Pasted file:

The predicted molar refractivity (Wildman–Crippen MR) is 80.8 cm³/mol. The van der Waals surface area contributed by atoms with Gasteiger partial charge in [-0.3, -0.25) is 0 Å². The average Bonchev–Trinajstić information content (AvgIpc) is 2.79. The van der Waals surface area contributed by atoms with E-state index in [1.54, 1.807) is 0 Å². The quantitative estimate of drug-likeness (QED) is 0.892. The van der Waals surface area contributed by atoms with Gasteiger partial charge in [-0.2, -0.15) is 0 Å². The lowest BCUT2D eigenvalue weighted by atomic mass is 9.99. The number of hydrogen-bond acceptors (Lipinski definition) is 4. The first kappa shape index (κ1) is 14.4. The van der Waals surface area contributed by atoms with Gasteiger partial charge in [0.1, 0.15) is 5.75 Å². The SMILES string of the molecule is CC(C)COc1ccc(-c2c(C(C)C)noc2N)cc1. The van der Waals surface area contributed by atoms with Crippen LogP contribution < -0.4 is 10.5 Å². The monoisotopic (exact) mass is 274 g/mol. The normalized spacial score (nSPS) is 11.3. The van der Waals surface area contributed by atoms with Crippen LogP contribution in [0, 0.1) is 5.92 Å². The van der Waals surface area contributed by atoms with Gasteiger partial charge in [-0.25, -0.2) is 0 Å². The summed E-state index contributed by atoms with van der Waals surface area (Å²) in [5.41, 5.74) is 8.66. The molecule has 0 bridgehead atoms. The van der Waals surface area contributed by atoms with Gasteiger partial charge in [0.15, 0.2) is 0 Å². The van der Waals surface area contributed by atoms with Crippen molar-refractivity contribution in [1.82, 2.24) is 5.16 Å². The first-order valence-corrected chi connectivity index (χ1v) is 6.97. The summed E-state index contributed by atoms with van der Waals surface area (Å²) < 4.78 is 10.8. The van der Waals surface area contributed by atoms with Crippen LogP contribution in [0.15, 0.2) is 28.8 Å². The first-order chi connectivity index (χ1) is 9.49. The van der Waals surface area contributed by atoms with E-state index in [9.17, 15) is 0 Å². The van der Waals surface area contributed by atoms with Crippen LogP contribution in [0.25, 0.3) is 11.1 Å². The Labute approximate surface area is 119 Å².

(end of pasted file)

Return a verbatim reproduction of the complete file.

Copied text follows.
The predicted molar refractivity (Wildman–Crippen MR) is 80.8 cm³/mol. The van der Waals surface area contributed by atoms with Gasteiger partial charge in [-0.3, -0.25) is 0 Å². The average Bonchev–Trinajstić information content (AvgIpc) is 2.79. The van der Waals surface area contributed by atoms with E-state index in [1.54, 1.807) is 0 Å². The quantitative estimate of drug-likeness (QED) is 0.892. The van der Waals surface area contributed by atoms with Gasteiger partial charge in [-0.2, -0.15) is 0 Å². The lowest BCUT2D eigenvalue weighted by atomic mass is 9.99. The number of hydrogen-bond acceptors (Lipinski definition) is 4. The first kappa shape index (κ1) is 14.4. The van der Waals surface area contributed by atoms with Gasteiger partial charge in [0.1, 0.15) is 5.75 Å². The SMILES string of the molecule is CC(C)COc1ccc(-c2c(C(C)C)noc2N)cc1. The van der Waals surface area contributed by atoms with Crippen LogP contribution < -0.4 is 10.5 Å². The monoisotopic (exact) mass is 274 g/mol. The normalized spacial score (nSPS) is 11.3. The van der Waals surface area contributed by atoms with Crippen LogP contribution in [0, 0.1) is 5.92 Å². The van der Waals surface area contributed by atoms with Gasteiger partial charge in [-0.25, -0.2) is 0 Å². The summed E-state index contributed by atoms with van der Waals surface area (Å²) in [5.41, 5.74) is 8.66. The molecule has 0 bridgehead atoms. The van der Waals surface area contributed by atoms with Gasteiger partial charge in [0.15, 0.2) is 0 Å². The van der Waals surface area contributed by atoms with Crippen molar-refractivity contribution in [1.82, 2.24) is 5.16 Å². The first-order valence-corrected chi connectivity index (χ1v) is 6.97. The summed E-state index contributed by atoms with van der Waals surface area (Å²) < 4.78 is 10.8. The van der Waals surface area contributed by atoms with Crippen LogP contribution in [0.15, 0.2) is 28.8 Å². The first-order chi connectivity index (χ1) is 9.49. The van der Waals surface area contributed by atoms with E-state index in [9.17, 15) is 0 Å². The van der Waals surface area contributed by atoms with Crippen LogP contribution in [0.25, 0.3) is 11.1 Å². The Labute approximate surface area is 119 Å².